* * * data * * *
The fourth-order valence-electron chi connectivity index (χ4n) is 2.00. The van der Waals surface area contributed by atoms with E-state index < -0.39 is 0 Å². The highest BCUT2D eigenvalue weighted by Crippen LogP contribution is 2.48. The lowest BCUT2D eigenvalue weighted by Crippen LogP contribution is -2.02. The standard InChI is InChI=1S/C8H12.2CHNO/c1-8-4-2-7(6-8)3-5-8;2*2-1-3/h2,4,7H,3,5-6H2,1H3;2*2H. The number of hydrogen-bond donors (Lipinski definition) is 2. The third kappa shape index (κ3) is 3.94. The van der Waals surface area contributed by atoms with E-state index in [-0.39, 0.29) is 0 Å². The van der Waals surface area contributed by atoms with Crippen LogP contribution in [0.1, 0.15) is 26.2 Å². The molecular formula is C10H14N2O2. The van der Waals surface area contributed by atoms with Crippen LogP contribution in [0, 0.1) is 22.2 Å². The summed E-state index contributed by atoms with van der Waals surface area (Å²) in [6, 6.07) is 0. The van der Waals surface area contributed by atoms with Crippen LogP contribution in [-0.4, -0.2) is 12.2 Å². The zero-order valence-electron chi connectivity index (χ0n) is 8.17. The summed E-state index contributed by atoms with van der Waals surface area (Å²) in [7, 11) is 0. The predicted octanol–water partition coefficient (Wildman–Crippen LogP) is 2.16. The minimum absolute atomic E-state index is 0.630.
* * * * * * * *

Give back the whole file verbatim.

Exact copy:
The fourth-order valence-electron chi connectivity index (χ4n) is 2.00. The van der Waals surface area contributed by atoms with E-state index < -0.39 is 0 Å². The highest BCUT2D eigenvalue weighted by Crippen LogP contribution is 2.48. The lowest BCUT2D eigenvalue weighted by Crippen LogP contribution is -2.02. The standard InChI is InChI=1S/C8H12.2CHNO/c1-8-4-2-7(6-8)3-5-8;2*2-1-3/h2,4,7H,3,5-6H2,1H3;2*2H. The number of hydrogen-bond donors (Lipinski definition) is 2. The third kappa shape index (κ3) is 3.94. The van der Waals surface area contributed by atoms with E-state index in [-0.39, 0.29) is 0 Å². The van der Waals surface area contributed by atoms with Crippen LogP contribution in [0.1, 0.15) is 26.2 Å². The molecular formula is C10H14N2O2. The van der Waals surface area contributed by atoms with Crippen LogP contribution in [0, 0.1) is 22.2 Å². The summed E-state index contributed by atoms with van der Waals surface area (Å²) in [6, 6.07) is 0. The van der Waals surface area contributed by atoms with Crippen LogP contribution in [-0.4, -0.2) is 12.2 Å². The zero-order valence-electron chi connectivity index (χ0n) is 8.17. The summed E-state index contributed by atoms with van der Waals surface area (Å²) in [7, 11) is 0. The predicted octanol–water partition coefficient (Wildman–Crippen LogP) is 2.16. The minimum absolute atomic E-state index is 0.630.